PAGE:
Sunday 5 October 2008

The consolation of genius

After a while, "spotting" autistics in the street, or among friends and colleagues, or on the television, becomes a kind of obsession in itself, a party game similar to the "who is a Jew" game I once read about. (It's not as sinister as it sounds: the writer was a Jewish-descended journalist who, on meeting other Jewish-descended journalists, liked to swap notes on celebrities whose Jewish background was mostly unknown. At the root of this ethnic Top Trumps was a kind of implicit community pride: see how our community has achieved so much that even we don't know the half of it).
Fictional characters are even better: since they can't be conclusively tested or diagnosed, the possibilities are limitless. My list includes Stephen Dedalus, Prez in The Wire, Alan Partridge and The Incredible Hulk (for his limited language skills, poor eye contact and raging tantrums).
As Paul Collins notes in his perceptive book Not Even Wrong, which I recommend to Autistic Dads (and Mums) everywhere, the names at the top of most people's lists are Isaac Newton and Einstein. Not far behind come the likes of Mozart, Vincent van Gogh and Andy Warhol. It's often the first thing you hear when you breach the subject of your child's condition: a sincere, well-meaning comment along the lines of "oh, but Mozart was autistic - you've probably got a genius on your hands." Yet as well-intentioned as this kind of statement is, it betrays two conceits: firstly, that exceptional talent, rather than happiness or social aptitude, is the highest ideal that parents can aspire to for their children; and secondly, that developmental disorders such as autism, or mental illness, can be offset against individual genius: that there is some consolation in genius, since it's the quality that is most likely to endure after death.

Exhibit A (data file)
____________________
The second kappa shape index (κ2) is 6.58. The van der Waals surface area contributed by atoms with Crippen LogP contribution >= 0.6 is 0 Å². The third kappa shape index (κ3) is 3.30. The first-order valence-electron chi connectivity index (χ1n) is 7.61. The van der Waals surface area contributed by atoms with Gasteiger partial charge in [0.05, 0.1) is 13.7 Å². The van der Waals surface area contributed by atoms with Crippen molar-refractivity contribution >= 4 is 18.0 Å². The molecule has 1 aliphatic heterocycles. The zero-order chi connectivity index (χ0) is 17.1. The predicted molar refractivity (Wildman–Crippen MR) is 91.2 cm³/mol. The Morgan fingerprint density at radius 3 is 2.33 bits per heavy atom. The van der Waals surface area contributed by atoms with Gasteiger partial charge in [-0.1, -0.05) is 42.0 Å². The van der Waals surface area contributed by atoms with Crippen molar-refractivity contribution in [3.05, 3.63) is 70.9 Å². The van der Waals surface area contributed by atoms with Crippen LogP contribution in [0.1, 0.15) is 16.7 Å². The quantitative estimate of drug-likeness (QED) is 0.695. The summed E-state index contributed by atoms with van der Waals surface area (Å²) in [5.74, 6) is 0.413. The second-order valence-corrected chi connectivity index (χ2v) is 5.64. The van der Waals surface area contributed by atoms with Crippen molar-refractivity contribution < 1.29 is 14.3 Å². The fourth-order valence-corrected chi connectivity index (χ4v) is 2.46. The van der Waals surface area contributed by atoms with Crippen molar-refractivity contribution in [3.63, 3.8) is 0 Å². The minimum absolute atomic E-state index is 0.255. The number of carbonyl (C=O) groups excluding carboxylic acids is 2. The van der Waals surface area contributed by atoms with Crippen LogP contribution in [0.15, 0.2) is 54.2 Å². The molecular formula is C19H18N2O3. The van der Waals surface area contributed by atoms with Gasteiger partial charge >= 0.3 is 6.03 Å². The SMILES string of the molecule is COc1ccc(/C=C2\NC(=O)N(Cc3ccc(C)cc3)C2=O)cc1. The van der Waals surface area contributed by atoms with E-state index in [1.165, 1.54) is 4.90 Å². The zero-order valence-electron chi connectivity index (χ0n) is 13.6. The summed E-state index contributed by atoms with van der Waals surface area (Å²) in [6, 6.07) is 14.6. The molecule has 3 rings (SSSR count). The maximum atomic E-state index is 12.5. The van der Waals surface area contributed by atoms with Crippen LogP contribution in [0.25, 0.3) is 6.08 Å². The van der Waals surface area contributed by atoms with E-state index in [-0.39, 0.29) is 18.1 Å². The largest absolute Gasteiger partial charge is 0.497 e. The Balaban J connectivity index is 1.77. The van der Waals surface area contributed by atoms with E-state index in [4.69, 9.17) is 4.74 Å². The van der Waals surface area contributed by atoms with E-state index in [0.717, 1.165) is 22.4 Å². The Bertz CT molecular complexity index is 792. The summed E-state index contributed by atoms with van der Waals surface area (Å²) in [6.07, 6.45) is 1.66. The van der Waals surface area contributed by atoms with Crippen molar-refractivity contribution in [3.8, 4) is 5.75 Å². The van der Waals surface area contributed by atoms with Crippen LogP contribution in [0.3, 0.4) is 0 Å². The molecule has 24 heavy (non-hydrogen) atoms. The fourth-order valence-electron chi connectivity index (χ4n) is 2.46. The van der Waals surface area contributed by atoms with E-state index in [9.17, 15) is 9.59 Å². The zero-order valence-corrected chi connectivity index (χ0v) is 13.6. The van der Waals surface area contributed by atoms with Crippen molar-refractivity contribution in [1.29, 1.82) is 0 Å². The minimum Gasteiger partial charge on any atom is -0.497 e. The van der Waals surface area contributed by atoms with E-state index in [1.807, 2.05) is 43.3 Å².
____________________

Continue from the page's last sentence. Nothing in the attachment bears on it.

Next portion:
It's a hangover, though people would be horrified to acknowledge it, from the old Victorian Bedlam attitude to mental disorders. Display a "savant" ability and you would be indulged, often over-indulged, often at the cost of your own personal well-being; show none, and you were condemned to a life in the madhouse. Just consider the statistical implications and you soon realise that even among the autistic population, geniuses of world renown make up only a tiny proportion of the whole. Autism, by and large, has meant isolation, loneliness, a high chance of mental illness and, until recently, widespread institutionalisation. And let's not forget what being one of these feted genius entailed: Mozart drove himself into an early grave at 35, his obsessive work schedule at odds with his fragile health; Van Gogh suffered from paranoia and depression, and eventually shot himself, and Warhol's private and public demons are well documented.
I will leave the last word to Paul Collins: "There are Newtons of refridgerator parts, Newtons of painted light bulbs, Newtons of train schedules, Newtons of bits of string. Isaac Newton happened to be the Newton of Newtonian physics, and you cannot have him without having the others, too."

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